Editor’s note: This is the second part of a two-part series.
The key feature of the attorney-client relationship is the reliance the client places upon the skill and expertise of the attorney. This feature does not exist when an attorney represents himself, or when he asks a subordinate attorney to do something without relying on the subordinate’s superior knowledge or expertise in a particular area of the law. The independence of the attorney from the client is the hallmark of the relationship and is the lynchpin of the U.S. Supreme Court’s holding in Kay v. Ehrler that in order for there to be an attorney-client relationship there must be a principal (client) and an agent (attorney).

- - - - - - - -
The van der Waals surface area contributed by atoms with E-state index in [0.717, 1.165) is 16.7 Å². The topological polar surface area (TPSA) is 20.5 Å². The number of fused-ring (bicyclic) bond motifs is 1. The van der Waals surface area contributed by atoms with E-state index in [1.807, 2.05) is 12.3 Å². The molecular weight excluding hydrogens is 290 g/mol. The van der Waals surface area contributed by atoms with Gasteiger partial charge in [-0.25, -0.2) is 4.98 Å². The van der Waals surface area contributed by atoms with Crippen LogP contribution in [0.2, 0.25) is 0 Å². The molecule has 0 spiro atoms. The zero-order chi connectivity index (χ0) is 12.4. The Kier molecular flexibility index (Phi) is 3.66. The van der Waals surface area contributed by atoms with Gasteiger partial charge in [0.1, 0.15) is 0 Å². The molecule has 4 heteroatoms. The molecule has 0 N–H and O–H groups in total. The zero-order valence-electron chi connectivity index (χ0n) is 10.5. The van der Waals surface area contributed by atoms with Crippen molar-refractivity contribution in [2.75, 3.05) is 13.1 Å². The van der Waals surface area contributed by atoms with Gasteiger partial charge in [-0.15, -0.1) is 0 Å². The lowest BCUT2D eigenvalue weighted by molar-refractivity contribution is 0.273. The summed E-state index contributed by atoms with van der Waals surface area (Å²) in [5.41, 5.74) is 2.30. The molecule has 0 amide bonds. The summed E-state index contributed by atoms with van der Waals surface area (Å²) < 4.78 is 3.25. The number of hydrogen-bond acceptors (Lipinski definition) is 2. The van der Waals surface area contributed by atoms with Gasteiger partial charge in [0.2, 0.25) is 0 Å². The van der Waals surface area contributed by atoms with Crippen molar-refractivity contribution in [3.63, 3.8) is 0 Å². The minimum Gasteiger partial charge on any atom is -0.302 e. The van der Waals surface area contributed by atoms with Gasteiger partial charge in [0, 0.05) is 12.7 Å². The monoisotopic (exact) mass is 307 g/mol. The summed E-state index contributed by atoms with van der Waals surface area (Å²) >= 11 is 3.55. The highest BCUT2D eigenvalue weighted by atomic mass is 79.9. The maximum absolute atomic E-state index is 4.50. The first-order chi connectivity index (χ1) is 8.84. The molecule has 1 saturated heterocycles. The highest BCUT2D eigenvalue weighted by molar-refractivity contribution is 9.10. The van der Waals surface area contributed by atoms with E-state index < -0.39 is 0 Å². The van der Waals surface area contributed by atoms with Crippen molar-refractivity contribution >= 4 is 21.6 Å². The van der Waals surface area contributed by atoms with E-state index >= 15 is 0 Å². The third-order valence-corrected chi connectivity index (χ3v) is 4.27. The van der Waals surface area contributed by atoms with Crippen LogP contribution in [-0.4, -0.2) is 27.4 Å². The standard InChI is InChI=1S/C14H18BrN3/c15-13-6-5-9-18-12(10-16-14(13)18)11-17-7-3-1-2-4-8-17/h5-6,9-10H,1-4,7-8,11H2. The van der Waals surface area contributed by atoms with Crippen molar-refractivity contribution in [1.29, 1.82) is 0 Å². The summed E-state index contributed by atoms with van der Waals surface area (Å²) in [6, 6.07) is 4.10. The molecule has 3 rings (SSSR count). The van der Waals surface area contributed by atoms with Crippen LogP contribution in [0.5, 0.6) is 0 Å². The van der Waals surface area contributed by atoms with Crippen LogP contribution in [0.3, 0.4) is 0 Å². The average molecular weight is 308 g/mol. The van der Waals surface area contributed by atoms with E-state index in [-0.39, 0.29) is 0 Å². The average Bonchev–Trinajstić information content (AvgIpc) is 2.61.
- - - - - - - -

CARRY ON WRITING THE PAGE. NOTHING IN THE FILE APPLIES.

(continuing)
This content has been archived. It is available through our partners, LexisNexis® and Bloomberg Law.
To view this content, please continue to their sites.
Not a Lexis Subscriber?
Not a Bloomberg Law Subscriber?
LexisNexis® and Bloomberg Law are third party online distributors of the broad collection of current and archived versions of ALM's legal news publications. LexisNexis® and Bloomberg Law customers are able to access and use ALM's content, including content from the National Law Journal, The American Lawyer, Legaltech News, The New York Law Journal, and Corporate Counsel, as well as other sources of legal information.
For questions call 1-877-256-2472 or contact us at [email protected]